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An Uganda-based children's choir is poised to perform at Birmingham's historic Lyric Theatre and the upcoming World Games. 

The journey for the Sozo Children's Choir to arrive in the United States has been a long and difficult one.

After a months-long immigration and visa process, which forced the choir to reschedule their entire tour, the children were able to start singing for crowds across the country. 

After the children arrived stateside, their multi-state tour went forward, and the children have been singing and dancing since they arrived on American soil. 

According to Suzanne Owens, CEO of Sozo Children, the choir simply could not wait to perform when they entered the country. 

"They kept saying when they first got here, 'When are we going to perform?" Owens said. "When are we going to perform?' And I said, 'You need to rest. You've been on a 27-hour flight.' This has been our most excited group about performing. …They really want to get out there and do what they've been training to do for a year."

Other than jetlag, the biggest issue the children now face is finding food that they like. 

"They're used to a diet of a lot of root-based plants and rice, so we try to tell people to have rice ready for them," Owens said. "But they've definitely learned to love Chick-fil-A. Chicken and [fries] are their most popular, but some are liking pizza, and some are liking burgers, so they're doing well."

Fresh from the stage in Maryland at a Youth For Christ dinner with Tim Tebow, the Sozo children will now come back to the historic Lyric Theatre in Birmingham to perform for the ministry's 12th anniversary on May 13.

"The choir tour is a mission trip, but it's more than just a chance for the kids to visit America," said Owens. "We want the kids to come away from this knowing they are loved and that they matter."

Sozo Children is a Christian ministry based in Birmingham that supplies aid and shelter to children in need in Uganda. 

"Sozo" is a Greek word that means to save, keep safe and rescue from harm: an appropriate title for an organization with such a unique story.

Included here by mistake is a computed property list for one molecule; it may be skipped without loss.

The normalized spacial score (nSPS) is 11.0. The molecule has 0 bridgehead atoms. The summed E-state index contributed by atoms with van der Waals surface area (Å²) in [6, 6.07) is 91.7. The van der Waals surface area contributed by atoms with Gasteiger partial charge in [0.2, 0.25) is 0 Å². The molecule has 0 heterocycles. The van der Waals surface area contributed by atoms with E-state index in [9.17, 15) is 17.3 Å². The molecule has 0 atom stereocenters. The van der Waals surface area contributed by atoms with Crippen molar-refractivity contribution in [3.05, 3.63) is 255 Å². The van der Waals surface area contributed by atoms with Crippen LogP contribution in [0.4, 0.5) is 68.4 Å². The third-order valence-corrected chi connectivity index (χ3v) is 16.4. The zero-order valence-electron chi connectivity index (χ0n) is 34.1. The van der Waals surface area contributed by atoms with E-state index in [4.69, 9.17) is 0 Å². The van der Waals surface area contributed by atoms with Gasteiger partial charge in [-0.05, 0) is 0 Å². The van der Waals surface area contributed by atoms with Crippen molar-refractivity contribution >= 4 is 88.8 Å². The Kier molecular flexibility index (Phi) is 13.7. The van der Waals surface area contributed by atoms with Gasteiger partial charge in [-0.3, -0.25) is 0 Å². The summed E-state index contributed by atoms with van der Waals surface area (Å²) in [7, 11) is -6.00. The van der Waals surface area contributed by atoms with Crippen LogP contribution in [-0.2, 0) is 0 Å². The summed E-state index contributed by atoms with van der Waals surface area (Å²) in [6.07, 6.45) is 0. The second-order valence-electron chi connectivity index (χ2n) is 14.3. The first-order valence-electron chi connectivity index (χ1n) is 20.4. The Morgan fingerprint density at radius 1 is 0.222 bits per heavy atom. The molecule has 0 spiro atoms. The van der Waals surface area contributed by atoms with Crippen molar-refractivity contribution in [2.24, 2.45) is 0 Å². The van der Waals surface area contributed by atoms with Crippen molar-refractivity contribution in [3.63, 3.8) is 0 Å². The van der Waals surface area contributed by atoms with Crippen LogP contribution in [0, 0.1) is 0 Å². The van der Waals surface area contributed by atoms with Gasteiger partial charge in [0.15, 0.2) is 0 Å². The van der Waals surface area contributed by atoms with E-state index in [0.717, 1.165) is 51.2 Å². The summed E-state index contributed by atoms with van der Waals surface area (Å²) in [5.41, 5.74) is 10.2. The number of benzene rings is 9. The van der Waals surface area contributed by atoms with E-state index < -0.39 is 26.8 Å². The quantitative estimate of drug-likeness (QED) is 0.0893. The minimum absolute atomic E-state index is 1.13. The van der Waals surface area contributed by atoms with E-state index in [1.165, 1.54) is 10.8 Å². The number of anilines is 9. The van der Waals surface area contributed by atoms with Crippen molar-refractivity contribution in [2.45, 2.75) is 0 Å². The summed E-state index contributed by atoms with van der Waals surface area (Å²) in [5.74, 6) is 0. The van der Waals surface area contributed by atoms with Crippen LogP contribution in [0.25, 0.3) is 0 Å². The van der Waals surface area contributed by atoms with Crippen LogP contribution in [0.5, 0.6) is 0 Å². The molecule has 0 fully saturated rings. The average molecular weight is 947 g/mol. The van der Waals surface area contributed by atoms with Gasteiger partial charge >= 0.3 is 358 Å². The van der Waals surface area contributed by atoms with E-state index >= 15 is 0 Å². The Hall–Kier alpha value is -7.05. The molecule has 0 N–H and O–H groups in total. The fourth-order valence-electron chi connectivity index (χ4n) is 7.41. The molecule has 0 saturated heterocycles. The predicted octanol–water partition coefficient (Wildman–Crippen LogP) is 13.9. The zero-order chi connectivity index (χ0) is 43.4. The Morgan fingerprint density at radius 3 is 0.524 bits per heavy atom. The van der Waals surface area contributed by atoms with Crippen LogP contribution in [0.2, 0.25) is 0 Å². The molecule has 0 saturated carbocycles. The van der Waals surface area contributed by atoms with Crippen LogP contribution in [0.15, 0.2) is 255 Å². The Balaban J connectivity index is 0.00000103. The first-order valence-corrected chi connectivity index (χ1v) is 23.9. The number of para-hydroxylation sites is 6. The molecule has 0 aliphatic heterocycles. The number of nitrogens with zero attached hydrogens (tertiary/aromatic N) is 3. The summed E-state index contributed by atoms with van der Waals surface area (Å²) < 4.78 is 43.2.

The ministry began nearly 12 years ago after a missionary trip showed a glaring need for the children in Uganda. 

"When we started about 12 years ago, I was a youth pastor," said Owens, "And we sent over a couple of young people that had come through our youth ministry and then had come home from college and were helping us in small group; so they decided that they wanted to do some long-term missions."

When the two-person missionary team arrived in Uganda, they were immediately struck by the poverty that many children were suffering within a particular children's home in the country. When the team delivered food to the starving children in the home, it would be taken by someone else, never making it to the hungry kids. Owens recounted an event when one of the missionaries noticed a young girl's feet were raw due to rats gnawing on them while she slept. 

The squalor in which the children lived motivated the missionaries to begin a home of their own in Uganda. Within ten days, and with the help of Owens and others, the missionaries were able to start the first home and take in 17 children. 

Sozo receives children from the Ugandan equivalent of the Department of Human Resources. These children are either orphaned, abandoned or rescued from traffickers.

In the 12 subsequent years, Sozo has opened eight more homes in Uganda, with 176 kids going through the ministry. 

Additionally, 25 Sozo children have gone on to attend either university or trade schooling, including medical school, law school, Bible college, education, social work, plumbing, cosmetics, culinary and more. 

The choir developed out of Sozo's children's homes. According to Owens, the choir gives the children an opportunity to experience a mission trip, but it also lets them know that they are truly loved. 

The performance at the Lyric is something that has excited both young and old at Sozo.

"The show at the Lyric is exciting for all of us. Every choir tour just gets bigger and better," said Cathy Head, chairperson of the Sozo board of directors. "These children have been practicing for over a year to prepare for this trip, and to be able to celebrate this birthday with us in such an amazing venue is a real blessing. It's bigger than we could have imagined when we first planned the tour last year."

The Children's Choir will be doing several more events across the country and will be singing at the World Games in Birmingham. 

To connect with the author of this story, or to comment, email craig.monger@1819news.com.

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